In every industry 2020 will be remembered as a
year that brought immense change in both working practices, and the types of
services needed by customers. The business environment shifted dramatically
almost overnight; a pre-existing surge in technological innovation was pushed
into overdrive by the need to adapt to an entirely new working reality.
It’s no surprise that this need for business
agility has resulted in higher investment in IT services, and with it, an
increased need for management of these services. Managed Service Providers
(MSPs) have long played a role in supporting a customer’s IT infrastructure.
But with a global shift to remote working and tech innovation, MSPs found
themselves in an almost purpose-built situation that required remote handling
of IT solutions.
With their ability to help businesses prepare
for change and ease them into a new era of working, there are four key things
MSPs should have in their armoury to help customers grow and succeed in 2021.
Multi-cloud has changed the game for
organisations. While it has without a doubt opened up new opportunities,
businesses now require infrastructure that allows for their workloads to work
seamlessly in different environments.
For this reason, MSPs should focus on
supporting customer’s strategy, asking themselves how to best prepare their
customers for an environment that will undoubtedly continue changing to keep up
with the latest technological innovations. They should be looking to add value
in all areas possible, and should consider the different benefits of cloud
storage vs. on-prem storage: recognising that the future will continue to focus
on a multi cloud strategy incorporating both. In this sense, building a
customer’s infrastructure can be regarded as a strategic tool for
future-proofing their data strategy.
From a financial perspective, MSPs need to
appreciate that the endless cycle of upgrading and implementing the latest
technology is a large burden for businesses wanting to stay ahead of the game.
Multi-cloud makes sense; it’s operationally efficient for customers wanting the
capacity to move workloads freely without large investment every few years.
offerings support innovation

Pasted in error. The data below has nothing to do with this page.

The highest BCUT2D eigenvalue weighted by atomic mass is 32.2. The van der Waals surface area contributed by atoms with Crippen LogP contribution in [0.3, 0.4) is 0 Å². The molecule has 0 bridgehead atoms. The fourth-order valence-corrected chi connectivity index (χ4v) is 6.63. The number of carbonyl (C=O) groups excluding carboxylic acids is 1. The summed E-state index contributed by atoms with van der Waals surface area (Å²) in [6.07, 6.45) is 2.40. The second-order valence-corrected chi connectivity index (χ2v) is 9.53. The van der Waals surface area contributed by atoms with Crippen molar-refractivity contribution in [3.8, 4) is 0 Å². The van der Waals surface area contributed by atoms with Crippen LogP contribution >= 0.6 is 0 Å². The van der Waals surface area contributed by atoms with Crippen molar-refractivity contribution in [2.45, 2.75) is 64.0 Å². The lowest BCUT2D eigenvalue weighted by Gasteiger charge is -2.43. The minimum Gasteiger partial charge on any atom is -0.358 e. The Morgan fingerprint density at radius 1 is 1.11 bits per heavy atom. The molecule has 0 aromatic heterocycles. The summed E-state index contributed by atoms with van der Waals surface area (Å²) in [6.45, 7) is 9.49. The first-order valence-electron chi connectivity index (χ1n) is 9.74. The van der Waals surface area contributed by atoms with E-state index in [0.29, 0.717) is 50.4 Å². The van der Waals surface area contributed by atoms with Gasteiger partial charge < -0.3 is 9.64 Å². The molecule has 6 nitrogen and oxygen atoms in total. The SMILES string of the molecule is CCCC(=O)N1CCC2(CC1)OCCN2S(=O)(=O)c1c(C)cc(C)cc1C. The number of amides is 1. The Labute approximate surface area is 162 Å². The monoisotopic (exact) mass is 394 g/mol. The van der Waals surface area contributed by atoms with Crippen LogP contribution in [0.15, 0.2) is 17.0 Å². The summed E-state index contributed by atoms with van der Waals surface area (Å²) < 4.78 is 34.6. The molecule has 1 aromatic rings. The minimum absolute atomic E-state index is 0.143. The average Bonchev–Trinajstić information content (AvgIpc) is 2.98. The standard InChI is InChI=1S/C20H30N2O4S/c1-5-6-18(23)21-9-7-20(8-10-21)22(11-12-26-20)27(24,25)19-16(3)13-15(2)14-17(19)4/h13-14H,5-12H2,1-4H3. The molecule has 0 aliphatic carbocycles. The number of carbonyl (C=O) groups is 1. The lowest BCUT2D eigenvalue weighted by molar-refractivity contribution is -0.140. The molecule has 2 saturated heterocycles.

Many companies and their CFOs will
understandably be reluctant to implement innovation strategies with no direct
link to benefits. As-a-service offerings, like Pure-as-a-Service, provide the
flexibility that many will be looking for after such a tumultuous year. MSPs,
and some vendors, should be looking to identify these pain points and solve
them through adapted financial offerings.
What’s more, they need to recognise that
buying into expensive on-prem offerings has become an increasingly bitter pill
to swallow. We can see a transition happening with MSPs that will sit
comfortably in 2021; many are seeing an opportunity to differentiate by pushing
their customers into the next age of innovation whilst taming the costs. A
With the constant stream of new technology
released, as-a-service options allow both MSPs and customers to try new tech
and ‘fail fast’ – enabling them to find the solution that fits their needs
without breaking the bank. Plus, as an added bonus, they won’t need to worry
about the burdens of financial forecasting – offering relative flexibility in
In 2021 customers need the ability to move
their workloads freely, and containers hold the benefit of encapsulating
software into virtual self-contained units. But the complexity of cloud-native
technologies such as Kubernetes is driving more organisations toward consuming
managed services delivered via the cloud versus deploying these technologies on
Forward-looking businesses are moving to
containers which in a couple of years will be a widely adopted and mainstream
standard for data storage. Many larger customers are further along their
digital transformations and are now ready for multi-cloud, meaning MSPs that
can deploy Kubernetes across multiple clouds will see increasing demand for that
expertise as they look to tee up customers to realise the value from their
2021 will be a year of assessing how workloads
are managed; they need to be in the right place for their designated
application, and this will continue to be a key area that customers look for in
their data assets
on hyperscalers with differentiation
Hyperscale public cloud providers have created a new dynamic in the cloud market, offering businesses unlimited capacity, seamless updates and large geographic scope. Analysis has shown that hyperscalers dropped $99 billion in capital expenditure in the first three quarters of 2020, setting a quarterly record in the third quarter alone.
It’s no wonder they raise a consistent
concern. But rather than competing with hyperscalers, MSPs that want to get
ahead are already starting to work with them. In this scenario MSPs must act as
the metaphorical glue that brings all of these new technologies together for
their customers. Only by doing this will they be seen as a true partner, having
the best interest of their customers at the forefront.
And where they can’t work together, MSPs need
to be recognising their key attributes that differentiate them from
hyperscalers. Take the ongoing challenge that Covid has presented, and how many
customers haven’t been able to directly get to their data centres in the
frequency they would normally have liked. For MSPs, having someone do that on
the customer’s behalf on a monthly basis has become an incredibly strong
It’s clear that many of the pain points of
2020 will stick around for much of 2021. The business landscape has
irreversibly changed in many ways. With this in mind, MSPs need to recognise
that the hurdles that have been put into place for businesses represent a clear
opportunity to help knock them down. By providing innovative bespoke solutions
for customers, using the forward-looking tech and services above, MSPs can play
a crucial role in providing the roadmap for continued business growth and